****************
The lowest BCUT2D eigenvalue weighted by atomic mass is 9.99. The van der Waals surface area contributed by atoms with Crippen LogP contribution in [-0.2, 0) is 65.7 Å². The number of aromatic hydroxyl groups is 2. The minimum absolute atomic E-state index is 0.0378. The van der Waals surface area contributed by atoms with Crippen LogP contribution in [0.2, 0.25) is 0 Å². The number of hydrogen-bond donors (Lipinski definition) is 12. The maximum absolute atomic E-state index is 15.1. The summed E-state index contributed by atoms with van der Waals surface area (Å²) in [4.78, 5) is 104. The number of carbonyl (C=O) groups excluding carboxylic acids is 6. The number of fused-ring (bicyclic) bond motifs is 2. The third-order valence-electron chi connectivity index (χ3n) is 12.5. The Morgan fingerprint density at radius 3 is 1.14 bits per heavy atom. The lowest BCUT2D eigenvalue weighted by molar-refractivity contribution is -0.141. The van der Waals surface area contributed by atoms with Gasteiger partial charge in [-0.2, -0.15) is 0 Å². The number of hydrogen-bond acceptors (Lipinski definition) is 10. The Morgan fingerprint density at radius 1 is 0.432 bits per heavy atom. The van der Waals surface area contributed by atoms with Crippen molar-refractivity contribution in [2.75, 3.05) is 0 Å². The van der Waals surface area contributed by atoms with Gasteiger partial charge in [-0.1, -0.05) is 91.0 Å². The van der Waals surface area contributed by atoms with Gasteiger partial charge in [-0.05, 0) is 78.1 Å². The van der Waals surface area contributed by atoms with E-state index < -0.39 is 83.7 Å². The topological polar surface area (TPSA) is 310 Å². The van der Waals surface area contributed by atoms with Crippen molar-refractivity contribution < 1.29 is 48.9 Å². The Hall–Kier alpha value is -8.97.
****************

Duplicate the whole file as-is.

The lowest BCUT2D eigenvalue weighted by atomic mass is 9.99. The van der Waals surface area contributed by atoms with Crippen LogP contribution in [-0.2, 0) is 65.7 Å². The number of aromatic hydroxyl groups is 2. The minimum absolute atomic E-state index is 0.0378. The van der Waals surface area contributed by atoms with Crippen LogP contribution in [0.2, 0.25) is 0 Å². The number of hydrogen-bond donors (Lipinski definition) is 12. The maximum absolute atomic E-state index is 15.1. The summed E-state index contributed by atoms with van der Waals surface area (Å²) in [4.78, 5) is 104. The number of carbonyl (C=O) groups excluding carboxylic acids is 6. The number of fused-ring (bicyclic) bond motifs is 2. The third-order valence-electron chi connectivity index (χ3n) is 12.5. The Morgan fingerprint density at radius 3 is 1.14 bits per heavy atom. The lowest BCUT2D eigenvalue weighted by molar-refractivity contribution is -0.141. The van der Waals surface area contributed by atoms with Gasteiger partial charge in [-0.2, -0.15) is 0 Å². The number of hydrogen-bond acceptors (Lipinski definition) is 10. The Morgan fingerprint density at radius 1 is 0.432 bits per heavy atom. The van der Waals surface area contributed by atoms with Crippen molar-refractivity contribution in [2.75, 3.05) is 0 Å². The van der Waals surface area contributed by atoms with Gasteiger partial charge in [-0.1, -0.05) is 91.0 Å². The van der Waals surface area contributed by atoms with Gasteiger partial charge in [-0.05, 0) is 78.1 Å². The van der Waals surface area contributed by atoms with E-state index < -0.39 is 83.7 Å². The topological polar surface area (TPSA) is 310 Å². The van der Waals surface area contributed by atoms with Crippen molar-refractivity contribution < 1.29 is 48.9 Å². The Hall–Kier alpha value is -8.97.